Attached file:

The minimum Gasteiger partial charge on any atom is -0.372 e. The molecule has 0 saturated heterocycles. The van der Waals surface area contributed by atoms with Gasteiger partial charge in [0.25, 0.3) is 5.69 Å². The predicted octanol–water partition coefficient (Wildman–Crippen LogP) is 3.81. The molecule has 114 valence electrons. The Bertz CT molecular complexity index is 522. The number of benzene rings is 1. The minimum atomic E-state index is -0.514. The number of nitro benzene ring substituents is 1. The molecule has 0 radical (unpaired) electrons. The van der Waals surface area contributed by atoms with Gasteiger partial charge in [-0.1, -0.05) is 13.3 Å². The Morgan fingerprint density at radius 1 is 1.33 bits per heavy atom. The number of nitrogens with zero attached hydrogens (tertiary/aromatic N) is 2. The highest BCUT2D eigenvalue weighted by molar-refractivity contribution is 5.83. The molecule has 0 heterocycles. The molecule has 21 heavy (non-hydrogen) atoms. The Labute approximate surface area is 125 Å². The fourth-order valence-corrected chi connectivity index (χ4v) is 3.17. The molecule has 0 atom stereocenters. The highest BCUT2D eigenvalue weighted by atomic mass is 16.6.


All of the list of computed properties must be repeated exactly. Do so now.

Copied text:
The minimum Gasteiger partial charge on any atom is -0.372 e. The molecule has 0 saturated heterocycles. The van der Waals surface area contributed by atoms with Gasteiger partial charge in [0.25, 0.3) is 5.69 Å². The predicted octanol–water partition coefficient (Wildman–Crippen LogP) is 3.81. The molecule has 114 valence electrons. The Bertz CT molecular complexity index is 522. The number of benzene rings is 1. The minimum atomic E-state index is -0.514. The number of nitro benzene ring substituents is 1. The molecule has 0 radical (unpaired) electrons. The van der Waals surface area contributed by atoms with Gasteiger partial charge in [-0.1, -0.05) is 13.3 Å². The Morgan fingerprint density at radius 1 is 1.33 bits per heavy atom. The number of nitrogens with zero attached hydrogens (tertiary/aromatic N) is 2. The highest BCUT2D eigenvalue weighted by molar-refractivity contribution is 5.83. The molecule has 0 heterocycles. The molecule has 21 heavy (non-hydrogen) atoms. The Labute approximate surface area is 125 Å². The fourth-order valence-corrected chi connectivity index (χ4v) is 3.17. The molecule has 0 atom stereocenters. The highest BCUT2D eigenvalue weighted by atomic mass is 16.6.